"Aly Vanek Schroeder has a new hero. To the woman who confronted the man at the post office who was verbally abusing his fiancee in front of all of us... Good for you for speaking up! I'm not sure my telling him "you're an ass" was much help... but it's good to know people like you are willing to say the right thing in a most uncomfortable situation!"
So yesterday I was addressing our mother's day cards at a little table inside the Broad Ripple post office when the guy next to me starts talking louder & louder to the woman with him.
Then the following happened:
Guy: (white guy in sweats, messy hair) just shut the f*** up, allright? You don’t know what you’re doing.
No response from girl he’s talking to. (very pretty, skinny girl with dark hair)
Guy: you’re an idiot, you know that? A f***ing idiot.
Hero: (business woman dressed to the nines) you know, you could be a little more respectful.
Guy: and you could mind your own gd business
Hero: you made it my business when you raised your voice in public.
Guy: it’s not your business. You don’t know me or know what the f*** you’re talking about. So again
lady, mind your gd business.
Hero: Listen, I don’t care who you are, you don’t speak to a woman that way. Ever.
Guy: you don’t know me. We’ve been together 10 years. She’s my fiancé. I can speak to her however I want.
Hero: (now raising her voice) I have been married for 20 years and my husband has NEVER raised his voice to me. (now looking at me) you’re married. Does YOUR husband talk to you like that?
Me: Not once.
Guy: oh so now you have an opinion?
Me: you’re an ass.
Hero: (now talking to fiancé) Someone needs to tell you honey that you don’t need to marry this guy. No one should ever treat you that way, especially your husband. There are better men out there. Please, please go find one.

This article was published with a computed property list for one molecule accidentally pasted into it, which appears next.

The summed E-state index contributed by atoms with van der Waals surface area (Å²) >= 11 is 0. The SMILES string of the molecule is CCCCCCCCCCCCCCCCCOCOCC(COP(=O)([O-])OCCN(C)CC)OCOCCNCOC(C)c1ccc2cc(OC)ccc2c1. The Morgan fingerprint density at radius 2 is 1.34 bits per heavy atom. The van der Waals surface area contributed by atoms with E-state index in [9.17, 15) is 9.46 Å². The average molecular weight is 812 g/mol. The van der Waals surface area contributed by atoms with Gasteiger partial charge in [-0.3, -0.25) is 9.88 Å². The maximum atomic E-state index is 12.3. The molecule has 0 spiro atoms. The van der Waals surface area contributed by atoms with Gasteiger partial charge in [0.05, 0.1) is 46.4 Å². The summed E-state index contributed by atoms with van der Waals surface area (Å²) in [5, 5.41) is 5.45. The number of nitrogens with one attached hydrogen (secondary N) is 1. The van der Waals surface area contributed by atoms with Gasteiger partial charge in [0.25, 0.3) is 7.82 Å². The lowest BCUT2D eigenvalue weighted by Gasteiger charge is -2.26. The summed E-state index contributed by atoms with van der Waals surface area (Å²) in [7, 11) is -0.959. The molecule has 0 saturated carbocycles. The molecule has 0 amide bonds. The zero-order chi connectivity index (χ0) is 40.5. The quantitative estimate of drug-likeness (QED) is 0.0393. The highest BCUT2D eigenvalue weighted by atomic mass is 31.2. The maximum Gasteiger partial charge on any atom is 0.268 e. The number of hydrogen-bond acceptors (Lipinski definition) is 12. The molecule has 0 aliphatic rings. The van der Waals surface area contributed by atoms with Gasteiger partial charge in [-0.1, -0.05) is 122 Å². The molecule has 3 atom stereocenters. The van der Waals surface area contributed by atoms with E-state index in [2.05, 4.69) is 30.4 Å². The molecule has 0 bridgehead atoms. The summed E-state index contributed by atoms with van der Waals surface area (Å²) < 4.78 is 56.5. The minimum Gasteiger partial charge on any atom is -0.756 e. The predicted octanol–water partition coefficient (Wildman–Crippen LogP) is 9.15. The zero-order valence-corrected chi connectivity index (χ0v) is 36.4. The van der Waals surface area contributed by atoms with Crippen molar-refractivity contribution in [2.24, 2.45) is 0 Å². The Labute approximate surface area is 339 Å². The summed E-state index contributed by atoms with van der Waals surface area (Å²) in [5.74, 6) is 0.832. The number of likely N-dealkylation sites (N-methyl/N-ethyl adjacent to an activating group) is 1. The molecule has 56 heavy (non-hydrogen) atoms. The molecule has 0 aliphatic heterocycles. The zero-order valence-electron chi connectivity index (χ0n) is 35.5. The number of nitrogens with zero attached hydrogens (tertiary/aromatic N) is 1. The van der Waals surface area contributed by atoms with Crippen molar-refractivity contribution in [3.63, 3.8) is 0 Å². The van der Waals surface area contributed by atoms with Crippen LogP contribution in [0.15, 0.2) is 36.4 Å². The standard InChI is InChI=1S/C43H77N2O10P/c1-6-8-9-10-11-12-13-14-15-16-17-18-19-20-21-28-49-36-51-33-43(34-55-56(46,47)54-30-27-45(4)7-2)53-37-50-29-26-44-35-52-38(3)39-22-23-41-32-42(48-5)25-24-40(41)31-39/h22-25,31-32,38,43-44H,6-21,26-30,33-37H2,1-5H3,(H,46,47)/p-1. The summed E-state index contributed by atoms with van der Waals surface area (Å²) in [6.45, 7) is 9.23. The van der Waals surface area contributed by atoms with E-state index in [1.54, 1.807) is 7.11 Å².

Guy: (to hero) What are you a born again Christian? (not sure where he got this or why he felt it was an insult to the hero) Everyone should just be nice all the gd time? Mind your f***ing business and get the h*** out of my way.
Hero: I'm a decent person who can't stand by while you talk to her that way. You'd better rethink the way you're acting or she's going to wise up and leave your sorry ass.
The hero then goes to the desk & mails her stuff. As she’s doing it, the guy gets in line behind her, followed by me in line behind him. Our hero turns to walk past the line to leave and smiles at me.
In that moment I had so many different things I wanted to say to her.
“my God you’re brave!”
“The world needs more people like you”
“you may have just changed that girl’s future”
“you are amazing”
But all that comes out is “good for you. Good for you!”
We share a smile and a nod… and then she walks out of the post office.
The guy & the girl leave next. He gives me a shitty look and I am certain the tires on my van will be slashed when I get to the parking lot.
I make my way to the desk & recap the story with a now very excited clerk.
I leave feeling sad for the girl & proud of the hero... wishing I had her moxy.
Saturday, February 26, 2011
I woke up craving oatmeal this morning. Something about a chilly, snowy morning made it sound even better today.
After serving the boys their requested breakfast of cereal, I started boiling the water for my oats.
"mommy I have to go poo-poo!"
We race to the bathroom where we sit for about 10 minutes waiting for said poo-poo to arrive.
Suddenly I remember my water on the stove, now totally evaporated leaving behind an overcooked saucepan.
My oatmeal is almost done when Charlie asks what I'm making. I tell him & he decides he'd rather have that for breakfast. So I scoop out the delicious smelling oatmeal, stir in some brown sugar & give it to Cha.
Again, oatmeal is almost done. I add a little brown sugar & a bit of cinnamon when Jack notices Charlie's new breakfast item. Jack decides he would like oatmeal too. I once again scoop out the yummy oats & serve them to Jack.
Fourth attempt. (Even if I only mildly wanted oatmeal when this all started, I'm really craving it now!)
Water boils. Oats cook. so far so good...
I stir in brown sugar, cranberries & almonds.
I finally sit down to enjoy my breakfast, half looking over my shoulder for someone ready to take it away. By that time my kids were bored with the idea of oatmeal & had moved onto playing trains.
peace. quiet. oatmeal.
delicious oatmeal, I might add.
Now some of you may think I should have just started a bigger batch from the start.
Murphy's law of parenting: the most delicious food to a child is that which you are cooking for yourself.